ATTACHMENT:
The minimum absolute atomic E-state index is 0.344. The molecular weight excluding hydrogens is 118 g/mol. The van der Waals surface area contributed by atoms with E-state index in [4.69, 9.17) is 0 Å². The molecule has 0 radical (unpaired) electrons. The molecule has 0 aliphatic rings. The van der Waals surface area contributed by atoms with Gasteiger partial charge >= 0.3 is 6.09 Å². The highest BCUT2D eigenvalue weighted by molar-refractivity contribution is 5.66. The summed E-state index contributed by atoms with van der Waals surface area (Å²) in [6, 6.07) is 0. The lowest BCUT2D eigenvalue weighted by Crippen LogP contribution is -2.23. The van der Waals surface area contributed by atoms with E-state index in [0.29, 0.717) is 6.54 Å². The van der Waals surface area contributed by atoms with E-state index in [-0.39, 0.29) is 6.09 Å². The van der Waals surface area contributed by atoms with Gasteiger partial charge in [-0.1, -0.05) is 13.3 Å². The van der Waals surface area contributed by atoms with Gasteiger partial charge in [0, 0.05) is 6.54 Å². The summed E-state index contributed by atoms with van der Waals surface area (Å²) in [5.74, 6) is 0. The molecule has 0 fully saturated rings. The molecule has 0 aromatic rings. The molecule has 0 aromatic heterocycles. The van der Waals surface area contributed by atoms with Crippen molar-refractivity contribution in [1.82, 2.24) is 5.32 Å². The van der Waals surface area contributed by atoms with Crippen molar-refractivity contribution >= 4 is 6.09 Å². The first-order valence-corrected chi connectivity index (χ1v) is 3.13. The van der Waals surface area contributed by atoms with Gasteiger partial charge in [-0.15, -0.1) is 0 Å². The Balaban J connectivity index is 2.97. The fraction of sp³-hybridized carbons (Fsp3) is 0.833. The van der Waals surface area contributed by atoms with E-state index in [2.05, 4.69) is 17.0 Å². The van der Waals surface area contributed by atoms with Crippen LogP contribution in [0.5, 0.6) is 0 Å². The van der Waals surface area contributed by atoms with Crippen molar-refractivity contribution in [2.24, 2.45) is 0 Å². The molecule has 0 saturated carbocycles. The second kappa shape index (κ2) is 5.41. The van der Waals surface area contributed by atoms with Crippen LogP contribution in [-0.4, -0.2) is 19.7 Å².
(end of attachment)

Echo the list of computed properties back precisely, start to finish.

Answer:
The minimum absolute atomic E-state index is 0.344. The molecular weight excluding hydrogens is 118 g/mol. The van der Waals surface area contributed by atoms with E-state index in [4.69, 9.17) is 0 Å². The molecule has 0 radical (unpaired) electrons. The molecule has 0 aliphatic rings. The van der Waals surface area contributed by atoms with Gasteiger partial charge >= 0.3 is 6.09 Å². The highest BCUT2D eigenvalue weighted by molar-refractivity contribution is 5.66. The summed E-state index contributed by atoms with van der Waals surface area (Å²) in [6, 6.07) is 0. The lowest BCUT2D eigenvalue weighted by Crippen LogP contribution is -2.23. The van der Waals surface area contributed by atoms with E-state index in [0.29, 0.717) is 6.54 Å². The van der Waals surface area contributed by atoms with E-state index in [-0.39, 0.29) is 6.09 Å². The van der Waals surface area contributed by atoms with Gasteiger partial charge in [-0.1, -0.05) is 13.3 Å². The van der Waals surface area contributed by atoms with Gasteiger partial charge in [0, 0.05) is 6.54 Å². The summed E-state index contributed by atoms with van der Waals surface area (Å²) in [5.74, 6) is 0. The molecule has 0 fully saturated rings. The molecule has 0 aromatic rings. The molecule has 0 aromatic heterocycles. The van der Waals surface area contributed by atoms with Crippen molar-refractivity contribution in [1.82, 2.24) is 5.32 Å². The van der Waals surface area contributed by atoms with Crippen molar-refractivity contribution >= 4 is 6.09 Å². The first-order valence-corrected chi connectivity index (χ1v) is 3.13. The van der Waals surface area contributed by atoms with Gasteiger partial charge in [-0.15, -0.1) is 0 Å². The Balaban J connectivity index is 2.97. The fraction of sp³-hybridized carbons (Fsp3) is 0.833. The van der Waals surface area contributed by atoms with E-state index in [2.05, 4.69) is 17.0 Å². The van der Waals surface area contributed by atoms with Crippen LogP contribution in [0.5, 0.6) is 0 Å². The van der Waals surface area contributed by atoms with Crippen molar-refractivity contribution in [2.24, 2.45) is 0 Å². The molecule has 0 saturated carbocycles. The second kappa shape index (κ2) is 5.41. The van der Waals surface area contributed by atoms with Crippen LogP contribution in [-0.4, -0.2) is 19.7 Å².